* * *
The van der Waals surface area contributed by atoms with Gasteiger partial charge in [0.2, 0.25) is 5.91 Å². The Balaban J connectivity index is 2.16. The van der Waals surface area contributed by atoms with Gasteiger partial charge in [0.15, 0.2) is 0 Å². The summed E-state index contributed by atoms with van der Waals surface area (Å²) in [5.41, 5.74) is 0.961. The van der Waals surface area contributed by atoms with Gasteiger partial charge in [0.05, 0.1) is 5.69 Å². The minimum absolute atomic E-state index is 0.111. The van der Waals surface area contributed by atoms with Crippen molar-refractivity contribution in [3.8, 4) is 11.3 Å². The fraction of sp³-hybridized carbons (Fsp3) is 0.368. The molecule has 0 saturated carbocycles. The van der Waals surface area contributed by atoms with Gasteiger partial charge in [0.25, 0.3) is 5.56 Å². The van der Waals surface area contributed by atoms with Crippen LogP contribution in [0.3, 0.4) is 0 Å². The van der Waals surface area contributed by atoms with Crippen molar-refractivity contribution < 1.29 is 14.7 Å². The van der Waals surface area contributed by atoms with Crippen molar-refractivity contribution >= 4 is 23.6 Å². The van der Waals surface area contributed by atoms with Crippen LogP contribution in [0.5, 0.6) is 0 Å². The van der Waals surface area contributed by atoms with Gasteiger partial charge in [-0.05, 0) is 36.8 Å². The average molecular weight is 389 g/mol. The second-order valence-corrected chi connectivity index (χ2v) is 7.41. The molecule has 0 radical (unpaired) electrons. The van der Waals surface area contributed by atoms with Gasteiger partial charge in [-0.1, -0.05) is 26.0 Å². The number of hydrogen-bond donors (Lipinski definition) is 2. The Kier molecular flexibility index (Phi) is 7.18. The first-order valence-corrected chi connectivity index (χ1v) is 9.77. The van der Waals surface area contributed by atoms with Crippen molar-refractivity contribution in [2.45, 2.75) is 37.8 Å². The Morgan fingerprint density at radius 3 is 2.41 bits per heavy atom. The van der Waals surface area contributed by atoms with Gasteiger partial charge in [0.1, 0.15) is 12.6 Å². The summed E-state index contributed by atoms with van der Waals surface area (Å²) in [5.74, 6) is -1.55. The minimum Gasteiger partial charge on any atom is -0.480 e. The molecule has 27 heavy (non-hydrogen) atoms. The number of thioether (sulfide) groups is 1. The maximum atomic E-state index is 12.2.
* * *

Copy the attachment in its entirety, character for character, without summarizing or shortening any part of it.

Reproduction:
The van der Waals surface area contributed by atoms with Gasteiger partial charge in [0.2, 0.25) is 5.91 Å². The Balaban J connectivity index is 2.16. The van der Waals surface area contributed by atoms with Gasteiger partial charge in [0.15, 0.2) is 0 Å². The summed E-state index contributed by atoms with van der Waals surface area (Å²) in [5.41, 5.74) is 0.961. The van der Waals surface area contributed by atoms with Gasteiger partial charge in [0.05, 0.1) is 5.69 Å². The minimum absolute atomic E-state index is 0.111. The van der Waals surface area contributed by atoms with Crippen molar-refractivity contribution in [3.8, 4) is 11.3 Å². The fraction of sp³-hybridized carbons (Fsp3) is 0.368. The molecule has 0 saturated carbocycles. The van der Waals surface area contributed by atoms with Gasteiger partial charge in [0.25, 0.3) is 5.56 Å². The van der Waals surface area contributed by atoms with Crippen LogP contribution in [0.3, 0.4) is 0 Å². The van der Waals surface area contributed by atoms with Crippen molar-refractivity contribution < 1.29 is 14.7 Å². The van der Waals surface area contributed by atoms with Crippen molar-refractivity contribution >= 4 is 23.6 Å². The van der Waals surface area contributed by atoms with Crippen LogP contribution in [0.5, 0.6) is 0 Å². The van der Waals surface area contributed by atoms with Gasteiger partial charge in [-0.05, 0) is 36.8 Å². The average molecular weight is 389 g/mol. The second-order valence-corrected chi connectivity index (χ2v) is 7.41. The molecule has 0 radical (unpaired) electrons. The van der Waals surface area contributed by atoms with Gasteiger partial charge in [-0.1, -0.05) is 26.0 Å². The number of hydrogen-bond donors (Lipinski definition) is 2. The Kier molecular flexibility index (Phi) is 7.18. The first-order valence-corrected chi connectivity index (χ1v) is 9.77. The van der Waals surface area contributed by atoms with Crippen molar-refractivity contribution in [2.45, 2.75) is 37.8 Å². The Morgan fingerprint density at radius 3 is 2.41 bits per heavy atom. The van der Waals surface area contributed by atoms with Gasteiger partial charge in [0.1, 0.15) is 12.6 Å². The summed E-state index contributed by atoms with van der Waals surface area (Å²) in [5.74, 6) is -1.55. The minimum Gasteiger partial charge on any atom is -0.480 e. The molecule has 27 heavy (non-hydrogen) atoms. The number of thioether (sulfide) groups is 1. The maximum atomic E-state index is 12.2.